I have been following your model Yield Hog Dividend Growth Portfolio for a few years, but only now do I have the money to invest. I am considering some of the stocks in your portfolio such as Enbridge Inc. (ENB), BCE Inc. (BCE), Telus Corp. (T), Fortis Inc. (FTS) and Emera Inc. (EMA). However, they are all trading at or near all-time highs. Should I be waiting for a better entry point to invest in these stocks?
The problem with “waiting for a better entry point” is that it might never come. If the stocks you’re watching continue to rise, you’ll have to pay more for them, not less. What’s more, while you’re waiting for prices to decline, you’ll miss out on the attractive dividends these companies pay.
The fact that a stock is trading at or near a record high does not, in and of itself, tell you anything about where the price is heading next. Yet many investors tie themselves into knots because their biggest fear is that they will buy right before a pullback and “lose money” on paper.
But would that really be such a big deal? If you have a long investing horizon – which you should if you are considering stocks – a short-term drop in a stock price should matter little to you. Your goal as an investor should be to identify solid companies with growing revenues, earnings and dividends that will reward you over the long run – say five years or more. As the old saying goes, it’s time in the market, not market timing, that builds wealth.
So, instead of trying to pick your entry points perfectly – which nobody can do consistently – I suggest you focus on building a well-diversified portfolio, keeping your costs low and reinvesting your dividends to make the most of compounding. These are things you can control. As an alternative to owning individual stocks, you may wish to consider index exchange-traded funds. ETFs will give you instant diversification and help to limit the regret and anxiety that some investors experience when an individual company they own falls in price.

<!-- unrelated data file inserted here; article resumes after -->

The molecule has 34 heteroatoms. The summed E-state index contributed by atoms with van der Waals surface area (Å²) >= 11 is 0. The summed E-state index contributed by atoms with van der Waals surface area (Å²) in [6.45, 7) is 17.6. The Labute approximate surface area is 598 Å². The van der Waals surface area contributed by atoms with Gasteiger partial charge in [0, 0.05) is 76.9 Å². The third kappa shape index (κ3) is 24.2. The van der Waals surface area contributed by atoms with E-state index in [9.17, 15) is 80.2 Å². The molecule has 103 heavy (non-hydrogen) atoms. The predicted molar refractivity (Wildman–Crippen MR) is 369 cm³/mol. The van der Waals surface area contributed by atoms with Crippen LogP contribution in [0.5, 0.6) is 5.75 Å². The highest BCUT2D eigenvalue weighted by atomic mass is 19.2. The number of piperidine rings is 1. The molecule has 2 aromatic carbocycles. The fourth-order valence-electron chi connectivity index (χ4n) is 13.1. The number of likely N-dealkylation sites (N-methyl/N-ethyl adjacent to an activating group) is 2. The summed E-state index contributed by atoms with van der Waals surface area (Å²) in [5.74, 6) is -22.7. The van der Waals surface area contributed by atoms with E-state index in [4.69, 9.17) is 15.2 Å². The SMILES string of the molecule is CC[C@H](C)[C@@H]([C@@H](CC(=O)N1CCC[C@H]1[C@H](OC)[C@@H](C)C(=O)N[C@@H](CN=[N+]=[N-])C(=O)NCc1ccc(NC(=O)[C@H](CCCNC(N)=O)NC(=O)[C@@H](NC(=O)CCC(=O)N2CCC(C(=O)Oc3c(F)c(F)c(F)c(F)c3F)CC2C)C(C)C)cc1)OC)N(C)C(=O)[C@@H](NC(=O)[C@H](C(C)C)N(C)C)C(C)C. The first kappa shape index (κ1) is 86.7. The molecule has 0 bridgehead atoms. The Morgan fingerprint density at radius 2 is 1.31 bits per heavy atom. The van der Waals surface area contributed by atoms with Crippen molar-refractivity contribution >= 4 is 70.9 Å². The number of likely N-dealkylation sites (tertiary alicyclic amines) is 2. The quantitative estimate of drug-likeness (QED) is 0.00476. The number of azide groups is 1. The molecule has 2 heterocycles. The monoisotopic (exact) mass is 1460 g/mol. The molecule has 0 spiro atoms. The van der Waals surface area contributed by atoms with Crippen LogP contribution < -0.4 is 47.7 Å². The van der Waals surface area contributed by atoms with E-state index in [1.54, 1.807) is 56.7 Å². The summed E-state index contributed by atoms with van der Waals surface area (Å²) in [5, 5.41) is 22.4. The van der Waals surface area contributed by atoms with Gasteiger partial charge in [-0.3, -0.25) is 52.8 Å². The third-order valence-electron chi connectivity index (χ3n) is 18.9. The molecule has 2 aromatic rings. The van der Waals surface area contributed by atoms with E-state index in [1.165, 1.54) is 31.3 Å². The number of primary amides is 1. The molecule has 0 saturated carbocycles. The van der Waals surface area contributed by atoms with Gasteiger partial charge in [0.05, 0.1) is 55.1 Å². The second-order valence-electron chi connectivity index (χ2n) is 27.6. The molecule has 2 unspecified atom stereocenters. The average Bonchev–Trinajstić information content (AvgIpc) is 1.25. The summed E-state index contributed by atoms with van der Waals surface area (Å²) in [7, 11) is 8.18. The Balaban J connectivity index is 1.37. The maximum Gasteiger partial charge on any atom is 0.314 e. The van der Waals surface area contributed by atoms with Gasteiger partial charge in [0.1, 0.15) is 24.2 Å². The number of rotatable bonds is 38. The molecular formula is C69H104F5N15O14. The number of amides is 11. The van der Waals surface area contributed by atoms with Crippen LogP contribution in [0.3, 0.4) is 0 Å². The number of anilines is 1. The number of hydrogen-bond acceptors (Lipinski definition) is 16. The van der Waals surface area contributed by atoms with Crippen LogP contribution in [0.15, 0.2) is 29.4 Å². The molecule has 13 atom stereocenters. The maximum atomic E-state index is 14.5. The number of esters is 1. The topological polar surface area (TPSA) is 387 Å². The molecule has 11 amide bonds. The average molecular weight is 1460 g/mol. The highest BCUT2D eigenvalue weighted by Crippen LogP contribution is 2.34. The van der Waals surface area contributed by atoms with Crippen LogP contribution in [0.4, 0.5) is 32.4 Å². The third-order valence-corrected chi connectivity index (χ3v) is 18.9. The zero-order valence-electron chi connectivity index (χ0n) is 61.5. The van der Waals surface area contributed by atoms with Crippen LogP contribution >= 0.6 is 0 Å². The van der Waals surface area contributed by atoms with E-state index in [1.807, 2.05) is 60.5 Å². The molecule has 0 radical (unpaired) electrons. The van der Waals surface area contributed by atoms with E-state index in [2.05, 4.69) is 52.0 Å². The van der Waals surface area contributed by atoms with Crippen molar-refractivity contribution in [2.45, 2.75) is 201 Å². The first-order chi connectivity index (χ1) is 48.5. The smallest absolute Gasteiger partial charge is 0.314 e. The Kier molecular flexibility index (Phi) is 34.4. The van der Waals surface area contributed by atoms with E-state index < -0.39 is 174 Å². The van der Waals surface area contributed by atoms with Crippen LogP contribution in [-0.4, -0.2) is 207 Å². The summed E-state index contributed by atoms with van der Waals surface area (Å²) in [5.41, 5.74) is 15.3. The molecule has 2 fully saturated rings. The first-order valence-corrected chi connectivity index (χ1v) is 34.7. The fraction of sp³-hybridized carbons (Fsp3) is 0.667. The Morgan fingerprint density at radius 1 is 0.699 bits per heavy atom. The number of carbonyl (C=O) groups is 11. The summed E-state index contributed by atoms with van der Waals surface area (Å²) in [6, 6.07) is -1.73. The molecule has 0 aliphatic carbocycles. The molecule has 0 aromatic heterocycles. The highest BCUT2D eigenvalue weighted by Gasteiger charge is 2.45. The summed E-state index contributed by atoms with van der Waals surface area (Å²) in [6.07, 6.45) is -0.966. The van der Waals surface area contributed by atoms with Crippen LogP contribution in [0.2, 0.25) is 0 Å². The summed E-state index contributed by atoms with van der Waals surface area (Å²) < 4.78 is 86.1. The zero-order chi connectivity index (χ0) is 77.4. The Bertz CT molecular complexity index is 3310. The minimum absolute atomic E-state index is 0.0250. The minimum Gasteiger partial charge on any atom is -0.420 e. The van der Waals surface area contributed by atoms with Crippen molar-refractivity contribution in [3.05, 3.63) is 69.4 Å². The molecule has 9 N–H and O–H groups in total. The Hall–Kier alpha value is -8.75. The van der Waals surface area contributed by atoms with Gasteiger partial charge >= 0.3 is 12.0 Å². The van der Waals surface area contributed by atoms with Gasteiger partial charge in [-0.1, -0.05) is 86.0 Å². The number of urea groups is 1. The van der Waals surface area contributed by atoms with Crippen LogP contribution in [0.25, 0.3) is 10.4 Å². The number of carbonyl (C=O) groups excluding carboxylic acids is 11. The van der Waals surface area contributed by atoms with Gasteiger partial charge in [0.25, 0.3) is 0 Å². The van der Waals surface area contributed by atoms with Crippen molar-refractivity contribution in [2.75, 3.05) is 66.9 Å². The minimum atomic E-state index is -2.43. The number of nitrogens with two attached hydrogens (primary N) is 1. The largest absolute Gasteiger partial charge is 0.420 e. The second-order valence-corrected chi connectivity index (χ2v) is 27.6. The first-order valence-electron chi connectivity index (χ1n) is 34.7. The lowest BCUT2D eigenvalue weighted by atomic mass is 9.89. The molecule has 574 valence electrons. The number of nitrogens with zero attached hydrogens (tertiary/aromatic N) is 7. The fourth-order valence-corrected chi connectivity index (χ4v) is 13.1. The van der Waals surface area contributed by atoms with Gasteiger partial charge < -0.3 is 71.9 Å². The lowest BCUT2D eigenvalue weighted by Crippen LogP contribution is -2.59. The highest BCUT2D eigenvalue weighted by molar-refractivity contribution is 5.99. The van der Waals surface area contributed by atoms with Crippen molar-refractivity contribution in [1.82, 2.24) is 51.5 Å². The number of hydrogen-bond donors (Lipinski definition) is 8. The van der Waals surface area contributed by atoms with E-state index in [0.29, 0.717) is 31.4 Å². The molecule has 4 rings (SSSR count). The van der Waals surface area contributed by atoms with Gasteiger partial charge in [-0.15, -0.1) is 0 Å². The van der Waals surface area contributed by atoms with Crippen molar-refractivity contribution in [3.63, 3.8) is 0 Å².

In a recent column, you said that when shares have dropped in value and they are transferred to a tax-free savings account, the investor cannot claim a loss for tax purposes. What about a situation where stocks that have gained in value are transferred to a TFSA? Will capital gains taxes be avoided in such situations?
No. Capital gains taxes still apply when you transfer a winning stock from a non-registered account to a TFSA (or any other registered account). The CRA considers this a deemed disposition, and the tax treatment is the same as if you had sold the shares.
This might strike some investors as unfair. After all, if you transfer losing shares to a registered account the capital loss is denied for tax purposes. Similarly, if you sell a losing stock and you – or a person affiliated with you such as a spouse or a corporation controlled by you or your spouse – repurchase the same stock within 30 days (before or after the sale date) it is considered a “superficial loss” and cannot be used for tax purposes.
Unfortunately, the rules are different for capital gains.
As a blog post on adjustedcostbase.ca explains: “If you sell shares and realize a capital gain, but immediately repurchase the shares, can you call this a ‘superficial gain’ and defer the capital gain? The answer is no: you cannot defer the capital gain and there is no such thing as a ‘superficial gain.’ The capital gain is taxable immediately in the current tax year, even if the shares are repurchased within 30 days.”
I am about to come into a fairly large sum of money, a portion of which I plan to donate to charity. To donate in the most tax efficient way possible, I’m thinking of donating shares I already own that have a substantial capital gain. Can I immediately buy more shares of the same company or do I have to wait 30 days?
When you donate listed securities that have appreciated in value, you win in three ways. First, you get the satisfaction from helping a good cause. Second, you avoid capital gains tax. Third, you receive a charitable donation receipt for the market value of the securities. The only loser is the Canada Revenue Agency, which gets less tax revenue.
After you donate your securities, you are free to repurchase shares of the same company. There is no need to wait 30 days. The 30-day waiting period only applies if you are selling shares for a capital loss and want to repurchase them without violating the superficial loss rule.
E-mail your questions to firstname.lastname@example.org. I’m not able to respond personally to e-mails but I choose certain questions to answer in my column.
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